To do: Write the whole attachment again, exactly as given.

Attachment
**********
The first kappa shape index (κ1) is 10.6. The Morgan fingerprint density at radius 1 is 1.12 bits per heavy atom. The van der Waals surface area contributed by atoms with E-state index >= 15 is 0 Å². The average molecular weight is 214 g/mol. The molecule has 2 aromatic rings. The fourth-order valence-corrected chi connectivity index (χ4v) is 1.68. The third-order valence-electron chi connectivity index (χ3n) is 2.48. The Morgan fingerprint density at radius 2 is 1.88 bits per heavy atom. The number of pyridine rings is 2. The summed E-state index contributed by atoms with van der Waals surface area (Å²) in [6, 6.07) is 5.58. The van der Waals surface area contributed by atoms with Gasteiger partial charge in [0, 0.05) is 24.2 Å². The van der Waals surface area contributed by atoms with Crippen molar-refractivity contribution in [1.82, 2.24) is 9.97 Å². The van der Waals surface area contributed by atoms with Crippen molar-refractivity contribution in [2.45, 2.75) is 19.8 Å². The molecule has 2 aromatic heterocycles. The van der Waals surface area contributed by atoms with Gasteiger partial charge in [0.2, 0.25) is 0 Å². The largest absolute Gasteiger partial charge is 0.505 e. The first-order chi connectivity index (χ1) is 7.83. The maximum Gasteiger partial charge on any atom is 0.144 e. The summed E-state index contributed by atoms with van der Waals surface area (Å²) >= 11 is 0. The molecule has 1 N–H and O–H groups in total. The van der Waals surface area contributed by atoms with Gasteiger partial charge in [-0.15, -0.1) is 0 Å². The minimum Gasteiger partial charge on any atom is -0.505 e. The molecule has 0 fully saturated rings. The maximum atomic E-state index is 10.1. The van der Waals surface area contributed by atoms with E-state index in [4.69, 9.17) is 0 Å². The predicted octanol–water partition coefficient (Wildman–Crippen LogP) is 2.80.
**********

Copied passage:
The first kappa shape index (κ1) is 10.6. The Morgan fingerprint density at radius 1 is 1.12 bits per heavy atom. The van der Waals surface area contributed by atoms with E-state index >= 15 is 0 Å². The average molecular weight is 214 g/mol. The molecule has 2 aromatic rings. The fourth-order valence-corrected chi connectivity index (χ4v) is 1.68. The third-order valence-electron chi connectivity index (χ3n) is 2.48. The Morgan fingerprint density at radius 2 is 1.88 bits per heavy atom. The number of pyridine rings is 2. The summed E-state index contributed by atoms with van der Waals surface area (Å²) in [6, 6.07) is 5.58. The van der Waals surface area contributed by atoms with Gasteiger partial charge in [0, 0.05) is 24.2 Å². The van der Waals surface area contributed by atoms with Crippen molar-refractivity contribution in [1.82, 2.24) is 9.97 Å². The van der Waals surface area contributed by atoms with Crippen molar-refractivity contribution in [2.45, 2.75) is 19.8 Å². The molecule has 2 aromatic heterocycles. The van der Waals surface area contributed by atoms with Gasteiger partial charge in [0.2, 0.25) is 0 Å². The largest absolute Gasteiger partial charge is 0.505 e. The first-order chi connectivity index (χ1) is 7.83. The maximum Gasteiger partial charge on any atom is 0.144 e. The summed E-state index contributed by atoms with van der Waals surface area (Å²) >= 11 is 0. The molecule has 1 N–H and O–H groups in total. The van der Waals surface area contributed by atoms with Gasteiger partial charge in [-0.15, -0.1) is 0 Å². The minimum Gasteiger partial charge on any atom is -0.505 e. The molecule has 0 fully saturated rings. The maximum atomic E-state index is 10.1. The van der Waals surface area contributed by atoms with E-state index in [4.69, 9.17) is 0 Å². The predicted octanol–water partition coefficient (Wildman–Crippen LogP) is 2.80.